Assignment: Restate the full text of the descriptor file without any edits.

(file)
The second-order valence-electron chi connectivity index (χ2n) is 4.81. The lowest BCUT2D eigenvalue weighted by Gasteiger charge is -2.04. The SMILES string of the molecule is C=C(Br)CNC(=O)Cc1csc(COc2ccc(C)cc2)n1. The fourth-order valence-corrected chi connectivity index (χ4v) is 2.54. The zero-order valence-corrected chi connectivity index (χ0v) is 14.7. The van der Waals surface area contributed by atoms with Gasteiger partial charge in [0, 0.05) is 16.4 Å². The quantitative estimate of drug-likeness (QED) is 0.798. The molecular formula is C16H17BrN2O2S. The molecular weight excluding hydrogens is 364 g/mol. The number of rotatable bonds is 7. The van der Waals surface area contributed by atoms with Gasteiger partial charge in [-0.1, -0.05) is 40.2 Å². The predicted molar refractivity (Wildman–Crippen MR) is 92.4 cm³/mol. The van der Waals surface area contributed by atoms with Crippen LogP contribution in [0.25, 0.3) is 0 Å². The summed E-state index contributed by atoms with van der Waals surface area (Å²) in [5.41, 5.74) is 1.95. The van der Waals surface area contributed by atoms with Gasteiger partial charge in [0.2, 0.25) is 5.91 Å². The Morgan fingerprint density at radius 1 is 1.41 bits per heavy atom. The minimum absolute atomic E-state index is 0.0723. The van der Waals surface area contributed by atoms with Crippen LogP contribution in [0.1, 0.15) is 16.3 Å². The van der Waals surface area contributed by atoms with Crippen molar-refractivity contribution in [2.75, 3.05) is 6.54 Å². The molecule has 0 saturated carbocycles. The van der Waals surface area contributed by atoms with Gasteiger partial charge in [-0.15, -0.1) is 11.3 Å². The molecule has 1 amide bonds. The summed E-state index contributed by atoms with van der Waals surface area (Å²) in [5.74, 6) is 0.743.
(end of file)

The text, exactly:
The second-order valence-electron chi connectivity index (χ2n) is 4.81. The lowest BCUT2D eigenvalue weighted by Gasteiger charge is -2.04. The SMILES string of the molecule is C=C(Br)CNC(=O)Cc1csc(COc2ccc(C)cc2)n1. The fourth-order valence-corrected chi connectivity index (χ4v) is 2.54. The zero-order valence-corrected chi connectivity index (χ0v) is 14.7. The van der Waals surface area contributed by atoms with Gasteiger partial charge in [0, 0.05) is 16.4 Å². The quantitative estimate of drug-likeness (QED) is 0.798. The molecular formula is C16H17BrN2O2S. The molecular weight excluding hydrogens is 364 g/mol. The number of rotatable bonds is 7. The van der Waals surface area contributed by atoms with Gasteiger partial charge in [-0.1, -0.05) is 40.2 Å². The predicted molar refractivity (Wildman–Crippen MR) is 92.4 cm³/mol. The van der Waals surface area contributed by atoms with Crippen LogP contribution in [0.25, 0.3) is 0 Å². The summed E-state index contributed by atoms with van der Waals surface area (Å²) in [5.41, 5.74) is 1.95. The van der Waals surface area contributed by atoms with Gasteiger partial charge in [0.2, 0.25) is 5.91 Å². The Morgan fingerprint density at radius 1 is 1.41 bits per heavy atom. The minimum absolute atomic E-state index is 0.0723. The van der Waals surface area contributed by atoms with Crippen LogP contribution in [0.1, 0.15) is 16.3 Å². The van der Waals surface area contributed by atoms with Crippen molar-refractivity contribution in [2.75, 3.05) is 6.54 Å². The molecule has 0 saturated carbocycles. The van der Waals surface area contributed by atoms with Gasteiger partial charge in [-0.15, -0.1) is 11.3 Å². The molecule has 1 amide bonds. The summed E-state index contributed by atoms with van der Waals surface area (Å²) in [5.74, 6) is 0.743.